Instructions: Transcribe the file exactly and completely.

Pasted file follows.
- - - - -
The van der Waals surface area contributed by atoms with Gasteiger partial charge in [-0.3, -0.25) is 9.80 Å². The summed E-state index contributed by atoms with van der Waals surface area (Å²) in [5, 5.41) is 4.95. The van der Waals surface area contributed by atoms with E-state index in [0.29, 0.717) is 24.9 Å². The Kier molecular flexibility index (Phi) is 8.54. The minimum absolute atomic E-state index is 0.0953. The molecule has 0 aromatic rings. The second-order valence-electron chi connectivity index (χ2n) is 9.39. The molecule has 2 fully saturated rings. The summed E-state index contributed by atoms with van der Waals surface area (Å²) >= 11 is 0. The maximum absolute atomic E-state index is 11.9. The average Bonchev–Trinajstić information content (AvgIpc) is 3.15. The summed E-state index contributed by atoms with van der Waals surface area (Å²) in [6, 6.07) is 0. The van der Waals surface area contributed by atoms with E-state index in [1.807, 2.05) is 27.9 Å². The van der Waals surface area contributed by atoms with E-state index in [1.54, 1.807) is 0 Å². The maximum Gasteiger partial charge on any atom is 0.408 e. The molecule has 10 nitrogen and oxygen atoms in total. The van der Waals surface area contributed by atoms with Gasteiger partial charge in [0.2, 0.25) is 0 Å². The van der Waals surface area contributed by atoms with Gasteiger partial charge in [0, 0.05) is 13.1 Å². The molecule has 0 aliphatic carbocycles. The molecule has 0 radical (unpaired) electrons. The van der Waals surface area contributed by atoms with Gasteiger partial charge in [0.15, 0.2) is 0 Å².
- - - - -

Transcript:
The van der Waals surface area contributed by atoms with Gasteiger partial charge in [-0.3, -0.25) is 9.80 Å². The summed E-state index contributed by atoms with van der Waals surface area (Å²) in [5, 5.41) is 4.95. The van der Waals surface area contributed by atoms with E-state index in [0.29, 0.717) is 24.9 Å². The Kier molecular flexibility index (Phi) is 8.54. The minimum absolute atomic E-state index is 0.0953. The molecule has 0 aromatic rings. The second-order valence-electron chi connectivity index (χ2n) is 9.39. The molecule has 2 fully saturated rings. The summed E-state index contributed by atoms with van der Waals surface area (Å²) >= 11 is 0. The maximum absolute atomic E-state index is 11.9. The average Bonchev–Trinajstić information content (AvgIpc) is 3.15. The summed E-state index contributed by atoms with van der Waals surface area (Å²) in [6, 6.07) is 0. The van der Waals surface area contributed by atoms with E-state index in [1.807, 2.05) is 27.9 Å². The van der Waals surface area contributed by atoms with E-state index in [1.54, 1.807) is 0 Å². The maximum Gasteiger partial charge on any atom is 0.408 e. The molecule has 10 nitrogen and oxygen atoms in total. The van der Waals surface area contributed by atoms with Gasteiger partial charge in [0.2, 0.25) is 0 Å². The van der Waals surface area contributed by atoms with Gasteiger partial charge in [0, 0.05) is 13.1 Å². The molecule has 0 aliphatic carbocycles. The molecule has 0 radical (unpaired) electrons. The van der Waals surface area contributed by atoms with Gasteiger partial charge in [0.15, 0.2) is 0 Å².